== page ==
The Persian Empire

Course No. 3117
Professor John W. Lee, Ph.D.
University of California, Santa Barbara
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Course No. 3117
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Course Overview

What do we know about the Persian Empire? For most of the past 2,500 years, we've heard about it from the ancient Greek perspective: a decadent civilization run by despots, the villains who lost the Battle of Marathon and supplied the fodder for bad guys in literature and film. But is this image really accurate?

Recent scholarship examining the Persian Empire from the Persian perspective has discovered a major force that has had a lasting influence on the world in terms of administration, economics, religion, architecture, and more. In fact, the Persian Empire was arguably the world's first global power—a diverse, multicultural empire with flourishing businesses and people on the move. It was an empire of information, made possible by a highly advanced infrastructure that included roads, canals, bridges, and a courier system. And the kings of Persia's Achaemenid dynasty —Cyrus, Darius, Xerxes, and others—presided over an empire that created a tremendous legacy for subsequent history.

The Persian Empire is your opportunity to see one of the greatest empires in the ancient world from a fresh new perspective: its own. Over the span of 24 fascinating lectures, Professor John W. I. Lee of the University of California, Santa Barbara—a distinguished teacher and an expert on the long-buried secrets of the ancient world—takes the role of a history detective and examines Persian sources to reveal what we now know about this grand civilization. Tapping into the latest scholarship on the Persian Empire, this course is sure to fill in some critical gaps in your understanding and appreciation of the sweep of ancient history and its undeniable effect on later civilizations. Including our own.

Meet Ancient Persia's Great Leaders and Everyday Citizens

According to Professor Lee, the Achaemenid Persian Empire was enormous, comprising 25 million people—only 1 million of whom were Persian. How did such a small minority manage such a large population? Why were these imperialists so tolerant of those under their rule, leaving untouched many of the subjugated population's local customs?

In The Persian Empire, you'll discover how the Persians were able to create and control such a vast empire. And the key to that success lay in the empire's greatest rulers, each of whom played a critical role in shaping and strengthening a civilization we still remember today. Among the fascinating leaders you'll meet are

  • Cyrus, ancient Persia's first Great King, whose pragmatic leadership solidified the empire;
  • Cambyses, who through military prowess expanded the Persian Empire into Egypt;
  • Darius I, who created Persia's imperial ideology and built up the empire's celebrated infrastructure; and
  • Artaxerxes II, who held the empire together in the face of civil war and restored its power.

But while these great kings were administering justice or waging wars, everyday Persians were just as important to the success of the empire. Professor Lee expertly moves between the historical record—the story of kings and battles—and the lives of ordinary people. You'll learn about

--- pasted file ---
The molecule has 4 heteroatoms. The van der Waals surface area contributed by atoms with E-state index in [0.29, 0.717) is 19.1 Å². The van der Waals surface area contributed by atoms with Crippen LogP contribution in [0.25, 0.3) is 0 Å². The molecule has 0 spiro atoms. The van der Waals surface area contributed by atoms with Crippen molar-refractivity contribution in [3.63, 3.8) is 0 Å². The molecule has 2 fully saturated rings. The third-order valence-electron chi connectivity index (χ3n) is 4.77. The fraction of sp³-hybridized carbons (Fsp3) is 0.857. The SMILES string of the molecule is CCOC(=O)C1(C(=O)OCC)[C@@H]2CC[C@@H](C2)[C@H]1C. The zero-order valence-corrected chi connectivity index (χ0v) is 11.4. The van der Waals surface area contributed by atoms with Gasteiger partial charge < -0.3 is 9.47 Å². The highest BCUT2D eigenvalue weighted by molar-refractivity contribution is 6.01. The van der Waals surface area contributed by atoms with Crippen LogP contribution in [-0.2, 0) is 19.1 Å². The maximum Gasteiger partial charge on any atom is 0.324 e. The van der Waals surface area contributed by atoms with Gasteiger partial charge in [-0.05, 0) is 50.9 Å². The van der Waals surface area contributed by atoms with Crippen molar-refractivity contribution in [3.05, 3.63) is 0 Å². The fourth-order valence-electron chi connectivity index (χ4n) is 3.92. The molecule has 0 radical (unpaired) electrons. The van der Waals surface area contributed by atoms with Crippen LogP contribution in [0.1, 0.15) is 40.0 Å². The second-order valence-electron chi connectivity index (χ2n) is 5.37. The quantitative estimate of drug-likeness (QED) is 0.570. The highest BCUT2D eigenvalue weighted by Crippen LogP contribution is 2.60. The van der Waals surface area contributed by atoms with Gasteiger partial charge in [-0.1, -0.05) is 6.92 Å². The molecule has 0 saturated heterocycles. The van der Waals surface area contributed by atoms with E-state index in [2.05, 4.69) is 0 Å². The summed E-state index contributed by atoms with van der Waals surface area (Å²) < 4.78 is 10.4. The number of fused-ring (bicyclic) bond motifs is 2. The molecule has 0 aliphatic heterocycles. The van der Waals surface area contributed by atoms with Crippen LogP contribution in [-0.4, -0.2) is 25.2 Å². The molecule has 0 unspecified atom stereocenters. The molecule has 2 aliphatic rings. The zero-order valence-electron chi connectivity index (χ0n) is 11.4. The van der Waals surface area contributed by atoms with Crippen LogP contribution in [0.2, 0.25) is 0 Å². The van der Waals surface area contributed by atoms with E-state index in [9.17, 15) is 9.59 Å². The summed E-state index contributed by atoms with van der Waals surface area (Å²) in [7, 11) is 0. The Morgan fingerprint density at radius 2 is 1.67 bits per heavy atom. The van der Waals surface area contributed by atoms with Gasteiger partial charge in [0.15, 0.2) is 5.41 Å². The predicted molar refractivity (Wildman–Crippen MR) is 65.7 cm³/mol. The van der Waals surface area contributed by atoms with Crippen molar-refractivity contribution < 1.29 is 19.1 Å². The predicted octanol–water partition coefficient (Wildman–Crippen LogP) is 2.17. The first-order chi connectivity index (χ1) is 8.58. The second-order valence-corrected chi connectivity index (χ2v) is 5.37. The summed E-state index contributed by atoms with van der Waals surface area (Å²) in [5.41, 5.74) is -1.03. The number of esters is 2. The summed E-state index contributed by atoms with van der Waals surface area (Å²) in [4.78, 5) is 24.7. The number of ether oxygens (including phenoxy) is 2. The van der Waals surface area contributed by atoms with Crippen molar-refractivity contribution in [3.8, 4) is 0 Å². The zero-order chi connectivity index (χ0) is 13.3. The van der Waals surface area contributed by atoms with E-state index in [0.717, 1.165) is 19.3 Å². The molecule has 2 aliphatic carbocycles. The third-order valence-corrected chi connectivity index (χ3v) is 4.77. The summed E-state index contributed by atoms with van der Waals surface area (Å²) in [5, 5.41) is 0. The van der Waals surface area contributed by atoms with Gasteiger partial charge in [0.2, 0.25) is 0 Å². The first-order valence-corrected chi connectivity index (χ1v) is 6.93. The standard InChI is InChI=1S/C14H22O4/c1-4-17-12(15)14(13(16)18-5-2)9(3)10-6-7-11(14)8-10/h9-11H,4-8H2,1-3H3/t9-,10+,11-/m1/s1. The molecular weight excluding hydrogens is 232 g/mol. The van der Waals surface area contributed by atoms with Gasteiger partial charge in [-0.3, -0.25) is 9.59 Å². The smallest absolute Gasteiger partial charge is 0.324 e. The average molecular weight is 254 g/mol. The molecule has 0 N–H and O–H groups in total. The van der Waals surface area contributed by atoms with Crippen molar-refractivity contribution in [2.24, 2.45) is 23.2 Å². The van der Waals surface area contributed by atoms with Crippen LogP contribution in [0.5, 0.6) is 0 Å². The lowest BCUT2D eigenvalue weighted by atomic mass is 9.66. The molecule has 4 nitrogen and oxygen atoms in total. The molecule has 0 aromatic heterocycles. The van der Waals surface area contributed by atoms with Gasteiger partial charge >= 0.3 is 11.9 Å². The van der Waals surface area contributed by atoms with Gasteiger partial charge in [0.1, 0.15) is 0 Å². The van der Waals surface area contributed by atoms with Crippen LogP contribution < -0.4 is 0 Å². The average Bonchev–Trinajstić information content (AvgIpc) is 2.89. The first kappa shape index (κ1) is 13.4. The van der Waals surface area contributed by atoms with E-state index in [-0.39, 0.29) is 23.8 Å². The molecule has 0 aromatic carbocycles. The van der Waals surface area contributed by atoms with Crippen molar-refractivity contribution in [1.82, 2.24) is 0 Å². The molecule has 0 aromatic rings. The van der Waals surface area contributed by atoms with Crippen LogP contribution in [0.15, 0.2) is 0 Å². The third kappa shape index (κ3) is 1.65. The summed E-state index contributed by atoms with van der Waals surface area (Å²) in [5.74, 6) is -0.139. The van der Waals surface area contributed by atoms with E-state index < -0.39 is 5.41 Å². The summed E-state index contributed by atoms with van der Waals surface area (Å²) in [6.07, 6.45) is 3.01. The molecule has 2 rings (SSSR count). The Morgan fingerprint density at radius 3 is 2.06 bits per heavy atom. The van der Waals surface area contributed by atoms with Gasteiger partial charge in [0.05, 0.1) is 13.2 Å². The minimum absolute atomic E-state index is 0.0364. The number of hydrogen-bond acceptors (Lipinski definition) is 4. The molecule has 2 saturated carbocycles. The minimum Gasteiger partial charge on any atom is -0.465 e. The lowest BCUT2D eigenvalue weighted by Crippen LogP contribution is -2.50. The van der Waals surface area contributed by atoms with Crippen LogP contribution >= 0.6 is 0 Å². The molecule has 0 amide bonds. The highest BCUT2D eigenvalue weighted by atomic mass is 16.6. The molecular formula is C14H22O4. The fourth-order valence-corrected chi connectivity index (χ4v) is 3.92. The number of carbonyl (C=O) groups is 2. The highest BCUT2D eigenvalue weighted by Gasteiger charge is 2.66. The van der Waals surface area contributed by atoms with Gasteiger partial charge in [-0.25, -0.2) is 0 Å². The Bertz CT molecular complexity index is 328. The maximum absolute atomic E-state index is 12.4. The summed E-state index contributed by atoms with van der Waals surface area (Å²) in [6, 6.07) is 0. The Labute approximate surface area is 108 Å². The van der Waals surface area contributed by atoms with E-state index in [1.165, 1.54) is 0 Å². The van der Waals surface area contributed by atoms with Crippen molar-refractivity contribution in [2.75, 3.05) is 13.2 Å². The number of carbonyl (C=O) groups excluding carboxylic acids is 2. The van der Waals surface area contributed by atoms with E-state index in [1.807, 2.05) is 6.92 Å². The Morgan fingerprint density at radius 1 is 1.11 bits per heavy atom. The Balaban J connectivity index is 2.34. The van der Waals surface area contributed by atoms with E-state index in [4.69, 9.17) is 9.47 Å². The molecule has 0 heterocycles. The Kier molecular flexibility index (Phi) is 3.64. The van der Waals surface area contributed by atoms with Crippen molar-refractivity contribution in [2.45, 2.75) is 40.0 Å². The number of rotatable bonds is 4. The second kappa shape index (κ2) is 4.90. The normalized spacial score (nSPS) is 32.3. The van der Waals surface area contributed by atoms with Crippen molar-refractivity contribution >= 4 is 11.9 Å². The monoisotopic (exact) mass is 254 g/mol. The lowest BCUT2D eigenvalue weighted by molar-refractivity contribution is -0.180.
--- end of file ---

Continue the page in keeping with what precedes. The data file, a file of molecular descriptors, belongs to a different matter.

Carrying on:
• the empire's efficient communications network, which in some ways presaged today's globalized world;
  • the Persian economy and the workers and entrepreneurs who supported it;
  • the role of women in the empire, especially the power and influence of royal women;
  • the relationship between the state and the popular Achaemenid religion; and
  • the daily cultural exchanges between the diverse peoples of the empire.

Get at the Startling Truths about the Persian Empire

The Persians did not write histories, and no literature from ancient Persia survives; rather, the earliest historical narratives we have about this empire come from Greeks such as the historians Herodotus, Xenophon, and Ctesias. While important, these accounts detail the frequent wars between the Persians and the Greeks, and they tend to demonize the Persians as despotic barbarians.

Unfortunately, it's a stereotype that's persisted through the millennia. But The Persian Empire helps correct this misinformation by tapping into the ways that historians, within only the last 30 years, have been reconsidering this civilization. Professor Lee guides you through a wide variety of sources that finally get at the startling truths about the Persian Empire:

  • Histories written by non-Greek sources, including the Hebrew Bible
  • Persian administrative records and historical documents
  • Inscriptions by Persia's great kings, including Darius
  • Long-buried archaeological artifacts and ruins

By learning from these and other sources, you'll get to know the people and the culture of the Persian Empire on intimate terms. And, in doing so, you'll come to grasp a much fuller history of an important early empire.

For instance, despite the negative accounts of war, the Greeks and the Persians had many peaceful interactions. Many Greek doctors, craftsmen, and especially mercenary soldiers were comfortable serving under Persian rule. It was this tolerance and practical leadership, you'll learn, that allowed the Persians to maintain their powerful empire for hundreds of years.